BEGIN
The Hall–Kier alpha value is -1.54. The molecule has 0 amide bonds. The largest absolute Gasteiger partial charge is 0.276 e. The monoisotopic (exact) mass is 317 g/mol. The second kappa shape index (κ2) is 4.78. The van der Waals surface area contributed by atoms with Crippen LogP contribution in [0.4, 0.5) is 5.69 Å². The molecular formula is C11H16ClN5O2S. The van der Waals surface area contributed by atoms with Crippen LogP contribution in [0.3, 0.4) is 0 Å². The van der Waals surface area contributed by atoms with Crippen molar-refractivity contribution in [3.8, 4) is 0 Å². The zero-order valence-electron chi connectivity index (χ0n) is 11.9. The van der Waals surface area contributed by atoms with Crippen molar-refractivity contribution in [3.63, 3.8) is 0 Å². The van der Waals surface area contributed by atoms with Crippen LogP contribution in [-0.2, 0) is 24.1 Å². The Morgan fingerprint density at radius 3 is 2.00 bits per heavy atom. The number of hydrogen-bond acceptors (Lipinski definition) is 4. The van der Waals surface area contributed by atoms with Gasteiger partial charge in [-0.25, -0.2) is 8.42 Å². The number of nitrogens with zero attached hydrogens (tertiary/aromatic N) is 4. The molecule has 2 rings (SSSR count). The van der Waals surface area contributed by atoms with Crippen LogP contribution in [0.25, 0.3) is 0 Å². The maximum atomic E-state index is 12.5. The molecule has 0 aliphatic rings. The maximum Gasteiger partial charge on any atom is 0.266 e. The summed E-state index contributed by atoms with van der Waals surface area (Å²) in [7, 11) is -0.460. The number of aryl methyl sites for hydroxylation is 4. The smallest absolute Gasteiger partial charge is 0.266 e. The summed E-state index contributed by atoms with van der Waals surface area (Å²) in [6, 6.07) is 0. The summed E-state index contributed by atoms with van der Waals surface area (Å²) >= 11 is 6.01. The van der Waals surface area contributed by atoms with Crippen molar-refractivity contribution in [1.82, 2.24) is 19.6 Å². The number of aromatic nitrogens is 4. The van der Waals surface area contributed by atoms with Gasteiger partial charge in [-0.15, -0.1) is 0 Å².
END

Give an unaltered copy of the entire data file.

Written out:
The Hall–Kier alpha value is -1.54. The molecule has 0 amide bonds. The largest absolute Gasteiger partial charge is 0.276 e. The monoisotopic (exact) mass is 317 g/mol. The second kappa shape index (κ2) is 4.78. The van der Waals surface area contributed by atoms with Crippen LogP contribution in [0.4, 0.5) is 5.69 Å². The molecular formula is C11H16ClN5O2S. The van der Waals surface area contributed by atoms with Crippen LogP contribution in [0.3, 0.4) is 0 Å². The van der Waals surface area contributed by atoms with Crippen molar-refractivity contribution in [3.8, 4) is 0 Å². The zero-order valence-electron chi connectivity index (χ0n) is 11.9. The van der Waals surface area contributed by atoms with Crippen molar-refractivity contribution in [3.63, 3.8) is 0 Å². The van der Waals surface area contributed by atoms with Crippen LogP contribution in [-0.2, 0) is 24.1 Å². The Morgan fingerprint density at radius 3 is 2.00 bits per heavy atom. The number of hydrogen-bond acceptors (Lipinski definition) is 4. The van der Waals surface area contributed by atoms with Gasteiger partial charge in [-0.25, -0.2) is 8.42 Å². The number of nitrogens with zero attached hydrogens (tertiary/aromatic N) is 4. The molecule has 2 rings (SSSR count). The van der Waals surface area contributed by atoms with Crippen LogP contribution in [0.25, 0.3) is 0 Å². The maximum atomic E-state index is 12.5. The molecule has 0 aliphatic rings. The maximum Gasteiger partial charge on any atom is 0.266 e. The summed E-state index contributed by atoms with van der Waals surface area (Å²) in [7, 11) is -0.460. The number of aryl methyl sites for hydroxylation is 4. The smallest absolute Gasteiger partial charge is 0.266 e. The summed E-state index contributed by atoms with van der Waals surface area (Å²) in [6, 6.07) is 0. The summed E-state index contributed by atoms with van der Waals surface area (Å²) >= 11 is 6.01. The van der Waals surface area contributed by atoms with Crippen molar-refractivity contribution in [1.82, 2.24) is 19.6 Å². The number of aromatic nitrogens is 4. The van der Waals surface area contributed by atoms with Gasteiger partial charge in [-0.15, -0.1) is 0 Å².